Peaches are a flavorful fruit from the peach tree that is native to the Northwest China region. Although they were originally found growing in China, peaches are now readily available around the world. While you may know that this fruit tastes good on its own, or when added to smoothies and fruit bowls, there are a lot of things you might not know about this incredible fruit. So if you want to know more about peach facts, you’re in the right spot!
In case you missed this post, How To Make An Easy Peach Glaze
Peach Facts To Know
How Many Varieties of Peaches Exist?
Most people don’t realize that there are dozens of peach varieties in existence! It’s the reason why some taste sweeter than others. Believe it or not, there are more than 2000 varieties worldwide, with at least 30+ varieties available in the United States. These are a few of the popular varieties that you might’ve tasted before.
Yellow peaches are, by far, one of the most popular types of peaches in existence. The skin is thin and has a slightly fuzzy texture, but you can still eat it all and enjoy every bite. Although they’re known as yellow peaches, they can have light red, pink, and even orange hues. If you want to bite into a juicy peach, this is a great option.
Donut peaches get their name because of their flat appearance. Although they tend to look more like mini pumpkins because of their shape, they’re sweet and delicious. These peaches have a bit of an almond flavor that pairs well with their naturally sweet taste. When you like to eat sweeter fruits, this variety is an excellent choice.
White peaches aren’t nearly as acidic as yellow peaches, but they still provide a great taste. In addition, they have a slightly sweet and slightly floral flavor that makes them a great addition to fruit salads with berries, chopped apples, and other fresh ingredients.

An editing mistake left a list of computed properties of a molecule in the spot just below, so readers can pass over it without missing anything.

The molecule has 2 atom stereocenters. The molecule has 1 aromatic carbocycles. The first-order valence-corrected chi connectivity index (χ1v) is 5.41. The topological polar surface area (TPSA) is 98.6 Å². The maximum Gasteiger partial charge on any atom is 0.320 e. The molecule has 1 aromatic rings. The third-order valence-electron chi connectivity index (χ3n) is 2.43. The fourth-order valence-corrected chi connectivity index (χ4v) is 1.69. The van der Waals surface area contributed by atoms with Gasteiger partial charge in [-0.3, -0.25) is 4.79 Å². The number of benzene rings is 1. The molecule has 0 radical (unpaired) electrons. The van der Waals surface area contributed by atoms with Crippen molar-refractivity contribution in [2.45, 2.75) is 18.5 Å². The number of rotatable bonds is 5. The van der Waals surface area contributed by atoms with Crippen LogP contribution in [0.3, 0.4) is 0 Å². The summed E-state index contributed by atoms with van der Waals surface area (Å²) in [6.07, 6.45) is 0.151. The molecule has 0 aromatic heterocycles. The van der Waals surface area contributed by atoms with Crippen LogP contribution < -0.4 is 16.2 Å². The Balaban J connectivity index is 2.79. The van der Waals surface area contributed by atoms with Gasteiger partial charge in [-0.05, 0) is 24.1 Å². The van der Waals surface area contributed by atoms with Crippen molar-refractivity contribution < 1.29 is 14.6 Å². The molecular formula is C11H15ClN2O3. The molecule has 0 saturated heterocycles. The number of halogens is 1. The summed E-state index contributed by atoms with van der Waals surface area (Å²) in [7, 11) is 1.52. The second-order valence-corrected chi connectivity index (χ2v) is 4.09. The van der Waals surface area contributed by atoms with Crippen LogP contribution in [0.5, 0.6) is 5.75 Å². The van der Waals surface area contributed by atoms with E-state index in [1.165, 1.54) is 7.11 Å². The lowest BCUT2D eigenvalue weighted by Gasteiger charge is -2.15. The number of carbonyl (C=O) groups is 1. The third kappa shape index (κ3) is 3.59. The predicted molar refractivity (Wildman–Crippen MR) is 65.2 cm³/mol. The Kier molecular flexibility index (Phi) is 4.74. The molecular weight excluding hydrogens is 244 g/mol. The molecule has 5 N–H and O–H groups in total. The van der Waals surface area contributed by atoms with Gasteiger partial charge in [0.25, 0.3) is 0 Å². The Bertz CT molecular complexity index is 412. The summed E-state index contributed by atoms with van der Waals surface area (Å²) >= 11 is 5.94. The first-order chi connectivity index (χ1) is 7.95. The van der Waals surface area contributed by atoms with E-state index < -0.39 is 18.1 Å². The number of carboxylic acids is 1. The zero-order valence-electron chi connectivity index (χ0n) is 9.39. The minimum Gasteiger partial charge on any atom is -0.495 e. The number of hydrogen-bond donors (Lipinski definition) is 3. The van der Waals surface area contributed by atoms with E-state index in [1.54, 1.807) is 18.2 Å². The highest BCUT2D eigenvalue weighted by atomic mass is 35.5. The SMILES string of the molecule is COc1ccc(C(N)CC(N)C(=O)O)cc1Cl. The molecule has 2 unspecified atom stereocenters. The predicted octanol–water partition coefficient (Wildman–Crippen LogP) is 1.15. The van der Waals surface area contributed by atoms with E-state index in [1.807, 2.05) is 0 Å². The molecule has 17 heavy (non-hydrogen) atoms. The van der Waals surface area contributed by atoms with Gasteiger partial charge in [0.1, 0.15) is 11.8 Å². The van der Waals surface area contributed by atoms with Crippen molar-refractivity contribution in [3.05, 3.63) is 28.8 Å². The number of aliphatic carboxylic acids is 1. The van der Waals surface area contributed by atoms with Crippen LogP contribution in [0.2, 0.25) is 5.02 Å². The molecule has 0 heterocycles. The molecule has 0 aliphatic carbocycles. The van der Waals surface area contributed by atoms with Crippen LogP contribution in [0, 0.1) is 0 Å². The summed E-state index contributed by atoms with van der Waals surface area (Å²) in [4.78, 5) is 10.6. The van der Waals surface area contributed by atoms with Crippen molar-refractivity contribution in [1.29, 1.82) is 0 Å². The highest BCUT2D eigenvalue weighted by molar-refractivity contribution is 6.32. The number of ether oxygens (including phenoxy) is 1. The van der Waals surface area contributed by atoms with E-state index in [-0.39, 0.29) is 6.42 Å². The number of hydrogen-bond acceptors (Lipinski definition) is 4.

Please do not “can” white flesh peaches. I quote Penn State Extension, “White-fleshed peaches have a natural pH above 4.6, which makes them a low-acid food; therefore, water bath or atmospheric steam canning will not destroy harmful bacteria in white peaches. Freezing is the recommended method of preservation for white peaches. Jun 30, 2020″
The clingstone peach is tasty and perfect for eating on the spot. These peaches don’t do as well when used to prepare baked goods, but they’re still worth buying. If you like to grab a peach to eat while on the go, this is the perfect kind.
Of course, plenty of other peaches are available and easy to find in different places, such as the grocery store and farmer’s markets. If you love the fruit, it’s good to know of these different varieties.
You can begin trying the different types of peaches and then make a list of your favorites. When you know which ones are your favorites, you can buy them from the store or grow them at home to make sure you don’t run out.
More Peach Facts
Which Peach Is the Sweetest?
Of all the different peach varieties available, the donut peach is known for having the sweetest taste. Some people might even consider such a sweet taste as slightly sour, but that makes this fruit variety taste so great.